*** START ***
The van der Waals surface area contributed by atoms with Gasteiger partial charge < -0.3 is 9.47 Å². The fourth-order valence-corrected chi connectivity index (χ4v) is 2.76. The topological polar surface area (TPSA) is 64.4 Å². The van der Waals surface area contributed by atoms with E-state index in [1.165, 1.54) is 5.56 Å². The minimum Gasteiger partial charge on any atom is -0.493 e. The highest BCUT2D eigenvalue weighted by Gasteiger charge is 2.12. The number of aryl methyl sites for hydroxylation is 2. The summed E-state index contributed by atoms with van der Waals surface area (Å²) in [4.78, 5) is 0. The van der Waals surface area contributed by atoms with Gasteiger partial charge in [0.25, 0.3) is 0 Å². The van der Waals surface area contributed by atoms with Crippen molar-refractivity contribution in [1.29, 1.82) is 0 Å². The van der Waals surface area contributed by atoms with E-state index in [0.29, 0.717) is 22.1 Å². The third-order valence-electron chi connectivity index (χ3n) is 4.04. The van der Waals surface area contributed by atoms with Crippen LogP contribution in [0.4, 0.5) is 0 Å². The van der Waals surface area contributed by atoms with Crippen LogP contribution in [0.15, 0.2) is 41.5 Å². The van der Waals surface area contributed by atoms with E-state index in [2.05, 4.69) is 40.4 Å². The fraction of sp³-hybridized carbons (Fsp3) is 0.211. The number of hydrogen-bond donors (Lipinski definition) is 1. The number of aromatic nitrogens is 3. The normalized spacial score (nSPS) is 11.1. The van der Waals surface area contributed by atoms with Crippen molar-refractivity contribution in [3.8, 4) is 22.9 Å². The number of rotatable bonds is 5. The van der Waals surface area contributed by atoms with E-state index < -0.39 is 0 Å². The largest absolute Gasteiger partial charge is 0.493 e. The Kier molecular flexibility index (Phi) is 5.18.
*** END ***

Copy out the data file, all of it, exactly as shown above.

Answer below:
The van der Waals surface area contributed by atoms with Gasteiger partial charge < -0.3 is 9.47 Å². The fourth-order valence-corrected chi connectivity index (χ4v) is 2.76. The topological polar surface area (TPSA) is 64.4 Å². The van der Waals surface area contributed by atoms with E-state index in [1.165, 1.54) is 5.56 Å². The minimum Gasteiger partial charge on any atom is -0.493 e. The highest BCUT2D eigenvalue weighted by Gasteiger charge is 2.12. The number of aryl methyl sites for hydroxylation is 2. The summed E-state index contributed by atoms with van der Waals surface area (Å²) in [4.78, 5) is 0. The van der Waals surface area contributed by atoms with Gasteiger partial charge in [0.25, 0.3) is 0 Å². The van der Waals surface area contributed by atoms with Crippen molar-refractivity contribution in [1.29, 1.82) is 0 Å². The van der Waals surface area contributed by atoms with E-state index in [0.29, 0.717) is 22.1 Å². The third-order valence-electron chi connectivity index (χ3n) is 4.04. The van der Waals surface area contributed by atoms with Crippen LogP contribution in [0.4, 0.5) is 0 Å². The van der Waals surface area contributed by atoms with Crippen LogP contribution in [0.15, 0.2) is 41.5 Å². The van der Waals surface area contributed by atoms with E-state index in [2.05, 4.69) is 40.4 Å². The fraction of sp³-hybridized carbons (Fsp3) is 0.211. The number of hydrogen-bond donors (Lipinski definition) is 1. The number of aromatic nitrogens is 3. The normalized spacial score (nSPS) is 11.1. The van der Waals surface area contributed by atoms with Crippen molar-refractivity contribution in [3.8, 4) is 22.9 Å². The number of rotatable bonds is 5. The van der Waals surface area contributed by atoms with E-state index < -0.39 is 0 Å². The largest absolute Gasteiger partial charge is 0.493 e. The Kier molecular flexibility index (Phi) is 5.18.